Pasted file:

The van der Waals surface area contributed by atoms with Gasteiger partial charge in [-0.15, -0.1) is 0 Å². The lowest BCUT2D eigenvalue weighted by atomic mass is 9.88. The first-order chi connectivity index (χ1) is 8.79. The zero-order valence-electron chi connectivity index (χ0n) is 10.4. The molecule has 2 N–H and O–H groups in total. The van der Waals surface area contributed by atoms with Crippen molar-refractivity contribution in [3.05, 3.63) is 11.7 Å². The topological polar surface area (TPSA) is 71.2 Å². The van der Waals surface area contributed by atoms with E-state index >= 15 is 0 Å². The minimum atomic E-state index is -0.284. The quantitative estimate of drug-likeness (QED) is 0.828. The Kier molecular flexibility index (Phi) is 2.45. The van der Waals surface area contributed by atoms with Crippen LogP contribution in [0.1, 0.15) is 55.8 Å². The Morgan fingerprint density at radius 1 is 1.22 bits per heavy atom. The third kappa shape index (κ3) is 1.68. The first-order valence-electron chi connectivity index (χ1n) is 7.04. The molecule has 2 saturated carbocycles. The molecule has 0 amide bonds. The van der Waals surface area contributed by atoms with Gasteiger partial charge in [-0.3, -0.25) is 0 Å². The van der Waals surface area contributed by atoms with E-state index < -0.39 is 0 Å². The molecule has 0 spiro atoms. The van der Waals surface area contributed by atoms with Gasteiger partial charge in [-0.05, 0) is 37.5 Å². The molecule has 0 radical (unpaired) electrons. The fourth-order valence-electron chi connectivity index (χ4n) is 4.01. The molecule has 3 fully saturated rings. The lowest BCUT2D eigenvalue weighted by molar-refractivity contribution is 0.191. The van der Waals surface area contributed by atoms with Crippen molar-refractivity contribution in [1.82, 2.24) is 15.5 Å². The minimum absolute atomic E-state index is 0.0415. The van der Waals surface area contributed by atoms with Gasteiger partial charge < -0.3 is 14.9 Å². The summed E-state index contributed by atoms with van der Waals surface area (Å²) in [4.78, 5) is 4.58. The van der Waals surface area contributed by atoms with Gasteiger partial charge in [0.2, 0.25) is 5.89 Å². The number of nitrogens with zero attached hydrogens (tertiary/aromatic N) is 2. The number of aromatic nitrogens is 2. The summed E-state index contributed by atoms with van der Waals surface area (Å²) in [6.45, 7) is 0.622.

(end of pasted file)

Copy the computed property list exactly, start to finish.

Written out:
The van der Waals surface area contributed by atoms with Gasteiger partial charge in [-0.15, -0.1) is 0 Å². The lowest BCUT2D eigenvalue weighted by atomic mass is 9.88. The first-order chi connectivity index (χ1) is 8.79. The zero-order valence-electron chi connectivity index (χ0n) is 10.4. The molecule has 2 N–H and O–H groups in total. The van der Waals surface area contributed by atoms with Crippen molar-refractivity contribution in [3.05, 3.63) is 11.7 Å². The topological polar surface area (TPSA) is 71.2 Å². The van der Waals surface area contributed by atoms with E-state index >= 15 is 0 Å². The minimum atomic E-state index is -0.284. The quantitative estimate of drug-likeness (QED) is 0.828. The Kier molecular flexibility index (Phi) is 2.45. The van der Waals surface area contributed by atoms with Crippen LogP contribution in [0.1, 0.15) is 55.8 Å². The Morgan fingerprint density at radius 1 is 1.22 bits per heavy atom. The third kappa shape index (κ3) is 1.68. The first-order valence-electron chi connectivity index (χ1n) is 7.04. The molecule has 2 saturated carbocycles. The molecule has 0 amide bonds. The van der Waals surface area contributed by atoms with Gasteiger partial charge in [-0.3, -0.25) is 0 Å². The van der Waals surface area contributed by atoms with E-state index < -0.39 is 0 Å². The molecule has 0 spiro atoms. The van der Waals surface area contributed by atoms with Gasteiger partial charge in [-0.05, 0) is 37.5 Å². The molecule has 0 radical (unpaired) electrons. The fourth-order valence-electron chi connectivity index (χ4n) is 4.01. The molecule has 3 fully saturated rings. The lowest BCUT2D eigenvalue weighted by molar-refractivity contribution is 0.191. The van der Waals surface area contributed by atoms with Crippen molar-refractivity contribution in [1.82, 2.24) is 15.5 Å². The minimum absolute atomic E-state index is 0.0415. The van der Waals surface area contributed by atoms with Gasteiger partial charge < -0.3 is 14.9 Å². The summed E-state index contributed by atoms with van der Waals surface area (Å²) in [4.78, 5) is 4.58. The van der Waals surface area contributed by atoms with Gasteiger partial charge in [0.2, 0.25) is 5.89 Å². The number of nitrogens with zero attached hydrogens (tertiary/aromatic N) is 2. The number of aromatic nitrogens is 2. The summed E-state index contributed by atoms with van der Waals surface area (Å²) in [6.45, 7) is 0.622.